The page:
The head of the Italian central bank moved to Frankfurt with widespread support – albeit for a short time – from across Germany. build newspaper gives him a Prussian spiked helmet to make it clear what kind of attitude he expects from him towards inflation. Draghi immediately cut rates at his first policy meeting, quickly ending a German media love affair. “Mama Mia,” Bild cries later. “For Italians, inflation and life go together like pasta and tomato sauce.” By the end of his tenure, references to “Count Dragula, sucking up our savings” are the norm.

2012: ‘Whatever’

With three words, Draghi secured his place in central bank history: “Within its mandate, the ECB will do whatever it takes to save the euro,” Drew tells London audience Amid fears that Italy would default and the entire Eurozone would blow up. “Believe me, it will be enough.” Investors believe him, and the ECB gets out of the crisis without spending a cent under a new bond-buying program (‘outright monetary transactions’) set up in the face of stiff German resistance.


Mario Draghi | Daniel Rolland/AFP via Getty Images

2012: “Not Everything”

The tussle erupted against the continued evasion on the part of Bundesbank chief Jens Weidmann. Using one of the few German expressions, Draghi told a Berlin audience that “nein zu elim” or “all in nothing” is not a solution and puts the integrity of the currency union at risk. Undaunted, Weidman compares the OMT program to Goethe’s tragedy Faust, where Mephistopheles causes hyperinflation by persuading the Holy Roman Emperor to print paper money.


Mephisto from Goethe’s Faust


2014: One supervillain to rule them all

The ECB takes on the responsibility of overseeing the largest banks in the eurozone. The financial crisis of 2008 exposed the weaknesses of national regulatory systems often captured by local political interests. A centralized supervisory system oversees an expensive recapitalization program, contributing to years of sluggish growth.


Photo illustration by Ellen Boonen | AFP via Getty Images

2014: Negative Rates

As a deflationary spiral looms, drawn ECB makes its first authentic Quantitative easing policy, buying massive amounts of government bonds to lower long-term lending rates for businesses and homeowners. In June, it went a step further and pushed its prime deposit rate below zero for the first time ever.

2015 Frankfurt aflame

The ECB inaugurates its new twin towers on the site of Frankfurt’s former wholesale market. Building costs have risen from an estimated €500 million to €1.3 billion, drawing ire from eurozone finance ministries, who have felt the troika’s wrath for overspending. The new campus is a magnet for protests against taxpayer-funded bank bailouts and forced austerity. Hundreds were arrested and dozens were injured as rioters set police cars and tires on fire.


Strange Anderson / AFP via Getty Images


Simon Hoffman/Getty Images


Daniel Rolland/AFP via Getty Images

confetti girl

The protest moves inside the new building in April. German activist Josephine Witt Pulley jumps on the table and throws confetti at him while chanting. His T-shirt slogan “End ECB dick-tetership” is a pun on the ECB’s policies as well as its malfeasance. Draghi was not harmed, but the security breach is a major embarrassment for the bank.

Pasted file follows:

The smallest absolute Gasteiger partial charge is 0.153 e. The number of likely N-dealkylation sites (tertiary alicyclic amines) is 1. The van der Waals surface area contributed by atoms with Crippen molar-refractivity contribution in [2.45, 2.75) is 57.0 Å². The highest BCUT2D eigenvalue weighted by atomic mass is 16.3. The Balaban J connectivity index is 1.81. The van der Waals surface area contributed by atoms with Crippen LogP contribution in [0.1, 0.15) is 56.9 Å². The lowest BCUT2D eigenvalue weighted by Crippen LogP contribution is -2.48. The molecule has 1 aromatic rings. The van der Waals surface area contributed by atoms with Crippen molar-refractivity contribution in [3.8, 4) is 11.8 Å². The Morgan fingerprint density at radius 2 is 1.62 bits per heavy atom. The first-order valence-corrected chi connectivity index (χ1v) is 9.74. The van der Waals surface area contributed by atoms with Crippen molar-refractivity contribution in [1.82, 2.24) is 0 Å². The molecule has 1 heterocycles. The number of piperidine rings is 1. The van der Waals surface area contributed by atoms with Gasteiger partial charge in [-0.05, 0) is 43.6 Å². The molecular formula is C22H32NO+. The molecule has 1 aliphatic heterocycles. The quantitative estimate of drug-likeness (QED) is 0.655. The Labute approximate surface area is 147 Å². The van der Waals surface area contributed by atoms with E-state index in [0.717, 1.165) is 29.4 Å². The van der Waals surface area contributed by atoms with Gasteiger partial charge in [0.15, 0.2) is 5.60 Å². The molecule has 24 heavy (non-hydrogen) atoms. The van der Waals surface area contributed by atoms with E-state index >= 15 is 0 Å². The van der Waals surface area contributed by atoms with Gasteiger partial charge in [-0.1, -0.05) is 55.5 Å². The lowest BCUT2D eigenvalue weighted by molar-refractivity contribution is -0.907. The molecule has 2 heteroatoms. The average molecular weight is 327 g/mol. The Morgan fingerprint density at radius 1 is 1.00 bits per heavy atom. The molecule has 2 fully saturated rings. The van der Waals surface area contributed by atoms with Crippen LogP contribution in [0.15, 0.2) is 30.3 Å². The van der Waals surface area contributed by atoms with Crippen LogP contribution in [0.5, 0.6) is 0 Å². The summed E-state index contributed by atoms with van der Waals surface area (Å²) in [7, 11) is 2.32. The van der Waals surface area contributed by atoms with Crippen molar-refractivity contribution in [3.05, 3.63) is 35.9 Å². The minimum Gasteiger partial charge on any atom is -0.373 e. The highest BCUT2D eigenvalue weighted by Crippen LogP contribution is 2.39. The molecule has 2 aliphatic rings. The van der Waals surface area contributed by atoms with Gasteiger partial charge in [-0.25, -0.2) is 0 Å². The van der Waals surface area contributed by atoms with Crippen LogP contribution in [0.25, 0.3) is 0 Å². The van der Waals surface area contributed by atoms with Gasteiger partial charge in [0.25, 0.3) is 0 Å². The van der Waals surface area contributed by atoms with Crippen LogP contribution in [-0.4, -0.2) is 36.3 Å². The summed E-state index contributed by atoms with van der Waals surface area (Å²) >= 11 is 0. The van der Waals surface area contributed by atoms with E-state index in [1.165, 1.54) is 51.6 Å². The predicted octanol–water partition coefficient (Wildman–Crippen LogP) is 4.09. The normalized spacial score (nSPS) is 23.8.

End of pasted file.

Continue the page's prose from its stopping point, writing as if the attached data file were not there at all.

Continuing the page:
Daniel Rolland/AFP via Getty Images

2019: Belle Epoque

ECB dick-tetership ends as IMF Managing Director Christine Lagarde succeeds Draghi. The Hermès-clad political rockstar comes with no economic training or direct experience conducting monetary policy, and ventures beyond the topics addressed by his predecessors. She famously exposed the male dominance of her surroundings with a tweet that showed herself surrounded by all-male colleagues. The only other women in the room are in the pictures on the wall.


2020: The shock of the pandemic and the widening gap

The lack of central government shock absorbers revive fears of a eurozone breakup as the pandemic hits. The fears about Lagarde’s ability appear to be correct as she suggests the ECB will not intervene, saying at a press conference that the ECB “is not here to close the spread”. Turmoil ensues in the market, causing the bank and its president to make a hasty retreat.


Illustration by Ellen Boonen for Politico

2020: Kitchen Table

After days of incommunicado, Lagarde shows her strength: From her Frankfurt kitchen table laden with iPads and cakes, Lagarde secures unanimous support of the Governing Council for a massive €750 billion ‘pandemic emergency purchase programme’ . Negotiating compromises, which most policymakers are willing to support, has been a feature of his presidency.

2021: Digital Euro

The ECB begins work on a digital euro, noting that the decline in the use of cash and the growing popularity of cryptocurrencies could threaten the sovereignty and existence of central bank money. The decision to officially launch a digital euro is outstanding, but Lagarde has left little doubt about the bank’s direction: “How central banks navigate the digital age … important for which currencies ultimately rise and fall,” she later notes In 2023.

2021: Strategy Review

The ECB just finished its first strategy review in 20 years, reflecting Lagarde’s firm belief that the ECB must rise to new challenges such as climate change as well as improve communication with the public. While US Federal Reserve Chairman Jerome Powell says he will not be a climate policymaker, the ECB begins formulating policies supporting net-zero goals.

2022: The demon of inflation returns

Inflation hit a record high of 10.7 percent, plunging the eurozone into a cost-of-living crisis and the ECB into another credibility crisis, The Inflation Monster – once confined to a supporting role in an ECB educational video – With top billing, the back is center stage.


Demon of inflation. European Central Bank